The PAL-V Liberty, the world’s ‘first commercial flying car’, is now on sale priced around £425,000, with first customer deliveries scheduled for the end of 2018. Dutch manufacturer PAL-V claims Liberty is fully compliant with existing regulations and says it represents a “pivotal time in aviation and mobility history”.
The flying car has launched with the ‘Liberty Pioneer Edition’, which is priced around $599,000 on PAL-V’s website, before taxes. This price includes some flight instruction sessions, power heating and personalisation options.
Only 90 will be sold, with around half of them headed to Europe. After their delivery, the manufacturer will start delivery of the Liberty Sport model. That model is priced around $399,000 before taxes on the manufacturer’s website. It doesn’t have the same level of personalisation as the ‘Pioneer Edition’, but still comes with flying lessons. Options include power heating and carbonfibre detailing. The Liberty has a three-wheel layout and rotor blades on the roof which fold away. It’s effectively a gyrocopter aircraft with two engines. Its Rotax engine-based dual propulsion drivetrain includes one engine for driving and one for flying, with an unpowered large rotor on top that provides lift, while an engine-powered blade on the rear of the vehicle gives thrust. It has lowered suspension and a tilting two-person cockpit.
To convert the car from ‘drive’ to ‘fly’ mode or vice-versa takes around 5-10 minutes, as per PAL-V. The rotor mast unfolds automatically, but the driver must pull out the tail section, unfold two rotor blades and take out the prop to ready it to fly. You also need a licence to fly, and you can’t just take off and land anywhere; PAL-V says the Liberty requires take-off space of around 200×200 metres without obstacles. It says that small airstrips, aerodomes, glider sites and ultralight airfields will be most appropriate. The manufacturer says the noise that the Liberty generates in flight will be comparable to a small fixed wing aeroplane, saying it will be “much less” than a helicopter. The drive mode engine has 99bhp and a top speed of 100mph, with 0-62mph sprint taking 9.0 seconds. Fuel economy is a claimed 31mpg with a range of 817 miles. In the air, the Liberty can climb to a maximum altitude of 3,500 m, and its 197 bhp flying engine can propel it up to a top speed of 112 mph. Its range is a claimed 310 miles. The Liberty will be assembled in the Netherlands, with specific parts and systems manufactured by other companies in different countries. PAL-V collaborated with Italian design agencies for the car and conducted test programmes with concepts in 2009 and 2012.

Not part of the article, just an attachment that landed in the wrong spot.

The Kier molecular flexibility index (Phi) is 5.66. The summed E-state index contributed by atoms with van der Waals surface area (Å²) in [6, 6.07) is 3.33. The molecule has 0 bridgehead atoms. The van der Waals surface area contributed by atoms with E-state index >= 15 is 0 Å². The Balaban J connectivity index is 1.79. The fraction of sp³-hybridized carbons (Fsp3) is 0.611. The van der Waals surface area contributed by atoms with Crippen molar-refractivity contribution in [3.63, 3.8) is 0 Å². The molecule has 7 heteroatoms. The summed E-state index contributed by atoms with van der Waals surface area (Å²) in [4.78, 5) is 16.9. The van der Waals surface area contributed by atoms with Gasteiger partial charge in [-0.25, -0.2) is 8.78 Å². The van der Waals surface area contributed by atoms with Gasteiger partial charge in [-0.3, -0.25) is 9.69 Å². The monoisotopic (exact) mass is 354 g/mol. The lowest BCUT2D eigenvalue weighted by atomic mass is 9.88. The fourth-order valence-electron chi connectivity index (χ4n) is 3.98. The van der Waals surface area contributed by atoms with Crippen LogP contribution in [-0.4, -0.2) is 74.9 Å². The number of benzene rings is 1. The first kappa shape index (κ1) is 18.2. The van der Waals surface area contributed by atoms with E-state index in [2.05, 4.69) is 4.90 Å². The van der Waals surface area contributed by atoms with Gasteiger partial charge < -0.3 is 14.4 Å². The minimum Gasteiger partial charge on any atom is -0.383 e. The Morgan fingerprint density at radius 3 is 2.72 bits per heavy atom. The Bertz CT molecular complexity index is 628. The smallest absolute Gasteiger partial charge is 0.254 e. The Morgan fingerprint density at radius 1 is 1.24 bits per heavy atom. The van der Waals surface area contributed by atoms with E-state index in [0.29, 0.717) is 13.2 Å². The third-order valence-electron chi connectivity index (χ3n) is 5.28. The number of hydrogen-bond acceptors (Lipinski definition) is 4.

Meanwhile, Dubai skies are all set to be abuzz with ‘driverless flying cars’ within months, the emirate’s Roads and Transport Authority (RTA) announced recently, in what will mark another world’s first for the city. The RTA, in collaboration with Chinese firm Ehang, has carried out the first test run of an autonomous aerial vehicle, the Ehang 184, capable of carrying a human. The authority said it is set to launch operations very soon.